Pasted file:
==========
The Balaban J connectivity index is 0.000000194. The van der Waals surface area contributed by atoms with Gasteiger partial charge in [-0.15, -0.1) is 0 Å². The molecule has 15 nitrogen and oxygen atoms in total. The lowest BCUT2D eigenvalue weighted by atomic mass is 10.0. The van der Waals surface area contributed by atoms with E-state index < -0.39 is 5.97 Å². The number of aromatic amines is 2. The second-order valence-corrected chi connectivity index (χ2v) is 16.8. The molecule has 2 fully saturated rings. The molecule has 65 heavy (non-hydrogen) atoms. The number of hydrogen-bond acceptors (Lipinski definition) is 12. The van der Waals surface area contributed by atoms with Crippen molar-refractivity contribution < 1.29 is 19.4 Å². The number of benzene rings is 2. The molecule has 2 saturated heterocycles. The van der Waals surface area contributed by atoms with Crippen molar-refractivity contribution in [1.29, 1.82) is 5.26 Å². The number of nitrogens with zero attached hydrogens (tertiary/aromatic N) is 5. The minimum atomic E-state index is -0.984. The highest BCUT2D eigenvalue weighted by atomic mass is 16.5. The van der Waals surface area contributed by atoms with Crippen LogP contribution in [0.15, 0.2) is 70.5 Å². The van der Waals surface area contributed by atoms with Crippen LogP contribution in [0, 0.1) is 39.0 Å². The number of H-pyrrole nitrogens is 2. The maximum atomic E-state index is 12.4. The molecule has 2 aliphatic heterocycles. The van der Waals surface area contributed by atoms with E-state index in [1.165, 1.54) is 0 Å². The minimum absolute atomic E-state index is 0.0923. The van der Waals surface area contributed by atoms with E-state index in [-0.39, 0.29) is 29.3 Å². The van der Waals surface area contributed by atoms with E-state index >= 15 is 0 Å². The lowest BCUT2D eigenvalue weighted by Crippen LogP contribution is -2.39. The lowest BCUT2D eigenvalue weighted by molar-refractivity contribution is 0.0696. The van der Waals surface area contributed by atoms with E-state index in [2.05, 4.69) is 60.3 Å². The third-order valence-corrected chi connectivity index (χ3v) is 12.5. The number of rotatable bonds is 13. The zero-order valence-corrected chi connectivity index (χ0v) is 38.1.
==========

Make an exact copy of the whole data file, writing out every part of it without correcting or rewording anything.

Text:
The Balaban J connectivity index is 0.000000194. The van der Waals surface area contributed by atoms with Gasteiger partial charge in [-0.15, -0.1) is 0 Å². The molecule has 15 nitrogen and oxygen atoms in total. The lowest BCUT2D eigenvalue weighted by atomic mass is 10.0. The van der Waals surface area contributed by atoms with E-state index < -0.39 is 5.97 Å². The number of aromatic amines is 2. The second-order valence-corrected chi connectivity index (χ2v) is 16.8. The molecule has 2 fully saturated rings. The molecule has 65 heavy (non-hydrogen) atoms. The number of hydrogen-bond acceptors (Lipinski definition) is 12. The van der Waals surface area contributed by atoms with Crippen molar-refractivity contribution < 1.29 is 19.4 Å². The number of benzene rings is 2. The molecule has 2 saturated heterocycles. The van der Waals surface area contributed by atoms with Crippen molar-refractivity contribution in [1.29, 1.82) is 5.26 Å². The number of nitrogens with zero attached hydrogens (tertiary/aromatic N) is 5. The minimum atomic E-state index is -0.984. The highest BCUT2D eigenvalue weighted by atomic mass is 16.5. The van der Waals surface area contributed by atoms with Crippen LogP contribution in [0.15, 0.2) is 70.5 Å². The van der Waals surface area contributed by atoms with Crippen LogP contribution in [0, 0.1) is 39.0 Å². The number of H-pyrrole nitrogens is 2. The maximum atomic E-state index is 12.4. The molecule has 2 aliphatic heterocycles. The van der Waals surface area contributed by atoms with E-state index in [1.165, 1.54) is 0 Å². The minimum absolute atomic E-state index is 0.0923. The van der Waals surface area contributed by atoms with E-state index in [-0.39, 0.29) is 29.3 Å². The van der Waals surface area contributed by atoms with E-state index >= 15 is 0 Å². The lowest BCUT2D eigenvalue weighted by Crippen LogP contribution is -2.39. The lowest BCUT2D eigenvalue weighted by molar-refractivity contribution is 0.0696. The van der Waals surface area contributed by atoms with E-state index in [2.05, 4.69) is 60.3 Å². The third-order valence-corrected chi connectivity index (χ3v) is 12.5. The number of rotatable bonds is 13. The zero-order valence-corrected chi connectivity index (χ0v) is 38.1.